According to current policy, the recent shift in Greenhouse Gas policy toward more sustainable futures is in the form of a very fancy term for a very simple topic. As noted by the US Geological Survey:
The term “carbon sequestration” is used to describe both natural and deliberate processes by which CO2 is either removed from the atmosphere or diverted from emission sources and stored in the ocean, terrestrial environments (vegetation, soils, and sediment), and geologic formations.1
Though this process occurs both naturally (or induced anthropogenically), the process of carbon sequestration can only occur using natural settings as long as these cycles are not saturated with excess carbon. For instance, if too much carbon is added, the process will become saturated, and therefore not function whatsoever; like a computer overwhelmed with input and crashing, the carbon system also functions in a similar manner. According to the EPA office of research:
Currently in the United States, forest and agricultural lands comprise a net carbon sink of almost 830 teragrams (Tg or million tonnes) of CO2 equivalent (or nearly 225 Tg of carbon equivalent) per year, according to the U.S. GHG inventory (EPA 2005). Removal of atmospheric CO2 through carbon sequestration is greater than CO2 emissions from events such as forest harvests, land conversion to other uses, or fire. The U.S. net carbon sink—over 90 percent of which occurs on forest lands—currently offsets 12 percent of U.S. GHG emissions from all sectors of the economy on an annual basis (EPA 2005).2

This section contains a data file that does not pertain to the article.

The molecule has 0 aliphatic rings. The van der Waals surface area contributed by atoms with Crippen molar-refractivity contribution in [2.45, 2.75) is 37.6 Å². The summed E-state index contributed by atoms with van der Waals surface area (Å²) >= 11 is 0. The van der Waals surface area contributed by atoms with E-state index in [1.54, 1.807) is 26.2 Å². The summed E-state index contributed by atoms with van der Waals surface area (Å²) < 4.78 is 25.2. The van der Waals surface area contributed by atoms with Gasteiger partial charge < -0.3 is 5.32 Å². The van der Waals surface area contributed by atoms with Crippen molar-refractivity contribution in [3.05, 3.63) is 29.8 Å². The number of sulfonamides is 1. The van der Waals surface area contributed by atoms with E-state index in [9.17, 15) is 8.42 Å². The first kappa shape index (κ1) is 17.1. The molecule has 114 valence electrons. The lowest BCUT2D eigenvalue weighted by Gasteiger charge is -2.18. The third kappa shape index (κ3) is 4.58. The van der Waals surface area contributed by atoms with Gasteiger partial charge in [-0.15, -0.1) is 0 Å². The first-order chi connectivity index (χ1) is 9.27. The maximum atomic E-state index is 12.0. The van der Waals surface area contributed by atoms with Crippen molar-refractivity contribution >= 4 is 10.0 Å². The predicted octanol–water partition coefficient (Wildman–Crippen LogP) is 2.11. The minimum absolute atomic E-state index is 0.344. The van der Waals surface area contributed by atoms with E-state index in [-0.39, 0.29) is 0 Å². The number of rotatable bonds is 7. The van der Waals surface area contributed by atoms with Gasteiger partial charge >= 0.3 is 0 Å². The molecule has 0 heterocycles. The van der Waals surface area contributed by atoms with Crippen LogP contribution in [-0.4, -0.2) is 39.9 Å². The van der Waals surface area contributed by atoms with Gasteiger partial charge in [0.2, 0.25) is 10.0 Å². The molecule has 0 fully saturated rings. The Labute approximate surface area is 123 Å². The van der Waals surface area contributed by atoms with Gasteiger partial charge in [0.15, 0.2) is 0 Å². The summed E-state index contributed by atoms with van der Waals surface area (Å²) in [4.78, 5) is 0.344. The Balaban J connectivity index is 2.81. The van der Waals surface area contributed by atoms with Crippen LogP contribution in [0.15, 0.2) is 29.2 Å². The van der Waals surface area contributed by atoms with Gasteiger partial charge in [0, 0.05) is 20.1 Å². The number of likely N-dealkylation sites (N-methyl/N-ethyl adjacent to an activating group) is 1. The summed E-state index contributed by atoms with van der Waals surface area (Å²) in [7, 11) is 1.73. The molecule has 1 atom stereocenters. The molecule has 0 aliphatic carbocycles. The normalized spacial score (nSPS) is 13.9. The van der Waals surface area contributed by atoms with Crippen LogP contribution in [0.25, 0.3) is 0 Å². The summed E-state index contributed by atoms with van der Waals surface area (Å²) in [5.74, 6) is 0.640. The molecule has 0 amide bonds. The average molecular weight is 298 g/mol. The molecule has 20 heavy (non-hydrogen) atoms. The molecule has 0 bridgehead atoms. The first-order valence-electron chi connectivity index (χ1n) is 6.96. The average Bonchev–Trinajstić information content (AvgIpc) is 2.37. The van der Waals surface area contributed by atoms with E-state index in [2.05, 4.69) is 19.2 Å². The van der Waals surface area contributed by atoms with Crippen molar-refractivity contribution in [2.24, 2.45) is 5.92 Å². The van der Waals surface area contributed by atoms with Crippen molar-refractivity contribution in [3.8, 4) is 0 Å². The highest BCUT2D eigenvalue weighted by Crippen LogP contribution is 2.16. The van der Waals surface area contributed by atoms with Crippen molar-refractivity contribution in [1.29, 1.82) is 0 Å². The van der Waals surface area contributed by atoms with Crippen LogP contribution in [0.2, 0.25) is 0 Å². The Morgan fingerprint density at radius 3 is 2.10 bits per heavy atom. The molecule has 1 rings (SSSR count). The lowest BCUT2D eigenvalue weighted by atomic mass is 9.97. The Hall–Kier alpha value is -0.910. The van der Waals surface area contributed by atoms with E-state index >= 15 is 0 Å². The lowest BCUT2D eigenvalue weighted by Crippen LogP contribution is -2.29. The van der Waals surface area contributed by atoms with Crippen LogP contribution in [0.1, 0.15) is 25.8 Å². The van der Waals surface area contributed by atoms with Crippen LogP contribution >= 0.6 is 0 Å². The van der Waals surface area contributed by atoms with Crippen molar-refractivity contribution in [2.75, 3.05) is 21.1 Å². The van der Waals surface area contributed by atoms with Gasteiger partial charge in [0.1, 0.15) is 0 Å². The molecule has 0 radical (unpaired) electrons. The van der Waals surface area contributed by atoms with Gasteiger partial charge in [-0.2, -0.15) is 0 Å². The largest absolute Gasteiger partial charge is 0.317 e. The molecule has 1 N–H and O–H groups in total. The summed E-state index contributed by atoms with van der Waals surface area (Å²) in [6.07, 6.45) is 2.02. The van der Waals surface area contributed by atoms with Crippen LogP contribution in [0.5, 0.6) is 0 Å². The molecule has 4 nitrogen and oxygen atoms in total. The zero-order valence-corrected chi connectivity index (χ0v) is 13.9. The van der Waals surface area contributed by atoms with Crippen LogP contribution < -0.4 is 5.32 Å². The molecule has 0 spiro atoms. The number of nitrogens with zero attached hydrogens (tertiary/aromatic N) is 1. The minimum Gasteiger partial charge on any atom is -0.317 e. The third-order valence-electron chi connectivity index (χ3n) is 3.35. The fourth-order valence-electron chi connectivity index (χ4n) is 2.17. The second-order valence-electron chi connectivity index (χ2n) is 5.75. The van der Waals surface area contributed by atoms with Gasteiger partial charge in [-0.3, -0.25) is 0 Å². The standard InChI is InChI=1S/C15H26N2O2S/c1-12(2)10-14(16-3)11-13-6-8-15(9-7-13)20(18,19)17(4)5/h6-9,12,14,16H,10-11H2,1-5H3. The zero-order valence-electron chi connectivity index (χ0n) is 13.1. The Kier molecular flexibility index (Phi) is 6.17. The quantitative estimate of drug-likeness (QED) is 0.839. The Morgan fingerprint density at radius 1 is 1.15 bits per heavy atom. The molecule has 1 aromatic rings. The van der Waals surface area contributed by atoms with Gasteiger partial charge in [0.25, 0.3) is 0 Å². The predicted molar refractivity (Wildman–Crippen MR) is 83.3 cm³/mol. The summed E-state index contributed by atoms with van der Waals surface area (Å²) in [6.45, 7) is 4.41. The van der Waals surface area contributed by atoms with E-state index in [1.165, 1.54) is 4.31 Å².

Therefore, natural carbon fluxes are a substantially large aspect of the carbon cycle. This being said, as carbon emissions are running in a deficit, the EPA, in a measure to mitigate the effects of GHG, have begun to stress anthropogenic measures of carbon sequestration in order to remove man-made emissions. EPA mandates:
New coal-fired or pet coke-fired units could meet the standard either by employing carbon capture and storage (CCS) of approximately 50% of the CO2 in the exhaust gas at startup, or through later application of more effective CCS to meet the standard on average over a 30-year period.3
Therefore, a large proportion of gas needs to be filtered in order to attain this. In conjunction, these plants need to be “operated to emit at less than 1,000 lbs. CO2/MWh to address startup concerns or short term interruptions in their ability to sequester captured carbon dioxide”3
The EIA states: “The 1999 national average output rate, 1.341 pounds of CO2 per kilowatt-hour generated”4, which is over a quarter reduction in total GHG reduction that we currently see. Assuming Carbon Sequester (or green initiative) can account for a maximum 12% decrease currently (generally suggested as closer to 6%), but what else can be done? The costs to account for the other half of these changes come from the removal of carbon from the smoke-stack (not the atmosphere). Therefore, the same question of jobs versus more efficient emission measures becomes an issue. What should be done? What can we do? That’s for politicians to decide – not me.